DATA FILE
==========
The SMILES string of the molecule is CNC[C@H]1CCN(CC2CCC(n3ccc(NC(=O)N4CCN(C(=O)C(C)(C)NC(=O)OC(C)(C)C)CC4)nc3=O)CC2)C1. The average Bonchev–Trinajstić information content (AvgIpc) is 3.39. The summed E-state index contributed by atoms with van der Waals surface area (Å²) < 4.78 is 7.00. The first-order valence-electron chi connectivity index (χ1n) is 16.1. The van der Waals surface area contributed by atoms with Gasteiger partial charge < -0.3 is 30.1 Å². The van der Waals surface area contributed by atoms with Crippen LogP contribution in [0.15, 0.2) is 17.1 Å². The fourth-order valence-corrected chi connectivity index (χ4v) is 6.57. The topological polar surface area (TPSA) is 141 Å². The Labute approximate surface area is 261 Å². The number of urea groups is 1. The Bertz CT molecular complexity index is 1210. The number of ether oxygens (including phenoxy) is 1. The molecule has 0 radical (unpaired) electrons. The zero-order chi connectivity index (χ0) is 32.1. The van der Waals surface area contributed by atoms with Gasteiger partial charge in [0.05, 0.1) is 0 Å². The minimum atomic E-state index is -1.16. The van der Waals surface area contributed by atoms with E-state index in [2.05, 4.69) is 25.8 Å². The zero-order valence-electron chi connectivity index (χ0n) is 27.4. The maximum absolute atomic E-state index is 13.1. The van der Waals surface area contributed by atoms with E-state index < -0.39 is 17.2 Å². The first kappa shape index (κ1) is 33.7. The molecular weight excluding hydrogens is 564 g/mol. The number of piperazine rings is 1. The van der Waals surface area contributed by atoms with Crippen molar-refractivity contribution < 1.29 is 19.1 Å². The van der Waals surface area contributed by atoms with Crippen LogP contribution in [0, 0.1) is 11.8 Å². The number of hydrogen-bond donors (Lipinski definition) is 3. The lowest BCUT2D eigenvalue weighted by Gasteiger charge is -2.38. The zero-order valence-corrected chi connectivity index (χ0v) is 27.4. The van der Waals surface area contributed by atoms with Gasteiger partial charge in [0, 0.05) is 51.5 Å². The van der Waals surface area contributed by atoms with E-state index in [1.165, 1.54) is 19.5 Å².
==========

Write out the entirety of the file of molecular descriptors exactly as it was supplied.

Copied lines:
The SMILES string of the molecule is CNC[C@H]1CCN(CC2CCC(n3ccc(NC(=O)N4CCN(C(=O)C(C)(C)NC(=O)OC(C)(C)C)CC4)nc3=O)CC2)C1. The average Bonchev–Trinajstić information content (AvgIpc) is 3.39. The summed E-state index contributed by atoms with van der Waals surface area (Å²) < 4.78 is 7.00. The first-order valence-electron chi connectivity index (χ1n) is 16.1. The van der Waals surface area contributed by atoms with Gasteiger partial charge < -0.3 is 30.1 Å². The van der Waals surface area contributed by atoms with Crippen LogP contribution in [0.15, 0.2) is 17.1 Å². The fourth-order valence-corrected chi connectivity index (χ4v) is 6.57. The topological polar surface area (TPSA) is 141 Å². The Labute approximate surface area is 261 Å². The number of urea groups is 1. The Bertz CT molecular complexity index is 1210. The number of ether oxygens (including phenoxy) is 1. The molecule has 0 radical (unpaired) electrons. The zero-order chi connectivity index (χ0) is 32.1. The van der Waals surface area contributed by atoms with Gasteiger partial charge in [0.05, 0.1) is 0 Å². The minimum atomic E-state index is -1.16. The van der Waals surface area contributed by atoms with E-state index in [2.05, 4.69) is 25.8 Å². The zero-order valence-electron chi connectivity index (χ0n) is 27.4. The maximum absolute atomic E-state index is 13.1. The van der Waals surface area contributed by atoms with E-state index < -0.39 is 17.2 Å². The first kappa shape index (κ1) is 33.7. The molecular weight excluding hydrogens is 564 g/mol. The number of piperazine rings is 1. The van der Waals surface area contributed by atoms with Crippen molar-refractivity contribution < 1.29 is 19.1 Å². The van der Waals surface area contributed by atoms with Crippen LogP contribution in [0, 0.1) is 11.8 Å². The number of hydrogen-bond donors (Lipinski definition) is 3. The lowest BCUT2D eigenvalue weighted by Gasteiger charge is -2.38. The zero-order valence-corrected chi connectivity index (χ0v) is 27.4. The van der Waals surface area contributed by atoms with Gasteiger partial charge in [0, 0.05) is 51.5 Å². The van der Waals surface area contributed by atoms with E-state index in [1.165, 1.54) is 19.5 Å².